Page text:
Discovering the Dodo

dodo illustration for children

The dodo (Raphus cucullatus) has been the object of curiosity and ridicule ever since its discovery in Mauritius by Europeans around the end of the 16th century. Regretfully, it was brought to extinction in the late 17th century by island settlers, but lived on through establishing its own particular mythical status.

It was during September 1865 that the first dodo fossilised bones were discovered in the Mare aux Songes marsh, Mauritius. Not only was this important to the advancement of Victorian natural history, but the discoverer realised it would also be equally important in advancing his finances. The abundance of bird skeletons found was downplayed as it would help keep the market price inflated when sold to collectors and museum collections.

The poor dodo not only became an emblem of the carelessness that leads to the extinction of a living species, but also a powerful symbol fuelling our collective imaginations ever since. Perhaps, the most celebrated dodo in fiction comes from the pages of Alice’s Adventures in Wonderland by Lewis Carroll, which was wonderfully illustrated by John Tenniel.

The dodo continues to be drawn upon in literary works up to the present day. It is one of many rare and strange creatures encountered in Veronica Cossanteli’s delightful children’s novel, The Extincts (Extincts webpage at The Chicken House). I created a black and white dodo colouring sheet for Veronica a while ago, but couldn’t resist colouring it up myself (as seen above).


Recommended further reading on the controversy of the discovery of dodo fossils in the 19th century:

J.P. Hume, A.S. Cheke and A. McOran-Campbell 2009. How Owen ‘stole’ the Dodo: Academic rivalry and disputed rights to a newly-discovered subfossil deposit in nineteenth century Mauritius. Historical Biology, vol. 21, Nos. 1–2, pp. 33–49. Pdf version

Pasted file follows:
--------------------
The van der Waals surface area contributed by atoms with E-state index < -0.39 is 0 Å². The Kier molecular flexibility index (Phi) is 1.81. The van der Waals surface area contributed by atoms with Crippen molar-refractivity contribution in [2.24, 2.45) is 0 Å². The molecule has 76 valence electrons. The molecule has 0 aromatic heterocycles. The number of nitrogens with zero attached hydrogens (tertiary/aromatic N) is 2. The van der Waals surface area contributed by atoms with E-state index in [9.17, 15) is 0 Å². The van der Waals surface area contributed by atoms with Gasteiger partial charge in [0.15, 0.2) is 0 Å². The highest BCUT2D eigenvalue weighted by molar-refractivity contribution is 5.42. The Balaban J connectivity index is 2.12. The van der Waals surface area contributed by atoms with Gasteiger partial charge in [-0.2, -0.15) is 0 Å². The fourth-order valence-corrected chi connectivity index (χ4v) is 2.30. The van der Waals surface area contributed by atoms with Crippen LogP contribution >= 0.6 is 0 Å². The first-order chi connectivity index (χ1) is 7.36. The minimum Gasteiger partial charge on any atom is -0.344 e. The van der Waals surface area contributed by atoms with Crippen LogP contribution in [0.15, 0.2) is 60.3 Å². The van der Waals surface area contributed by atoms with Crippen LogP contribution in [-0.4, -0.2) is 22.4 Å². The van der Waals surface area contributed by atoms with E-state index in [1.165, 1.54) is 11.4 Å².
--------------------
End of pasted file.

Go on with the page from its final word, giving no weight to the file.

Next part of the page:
Steampunk Alice in Wonderland

Steampunk Alice in Wonderland

To mark the 150th anniversary of Alice in Wonderland last year (2015), I wrote a steampunk short-story entitled ‘With My Every Breath’ that was inspired by some of its celebrated characters.

My tale is in fact a gaslight fantasy that is set in the city of Torontopolis during neo-Victorian times. It follows the trials and tribulations of a 16 year old girl by the name of Alice, who had just been resurrected from the dead by her father to carry out sinister deeds at his bequest. Alice becomes drawn into a web of espionage and intrigue involving a mad hatter, a ninja assassin and the mysterious Red Queen. But in order to thwart the machinations of the Red Queen, Alice must confront the horrifying truth about who she really is …

My drawing for this blogpost illustrates a scene where Alice attempts to break into the upper storey of the hatter’s headquarters by flying with the assistance of mechanical wings fashioned from jabberwocky bones.

My ripping yarn ‘With My Every Breath‘ has just been published in a new sci-fi/fantasy/horror anthology entitled Beyond Realities 2015 and is available from the publisher, Luna Press of Edinburgh (follow the link below)!product/prd18/4389647615/beyond-realities-2015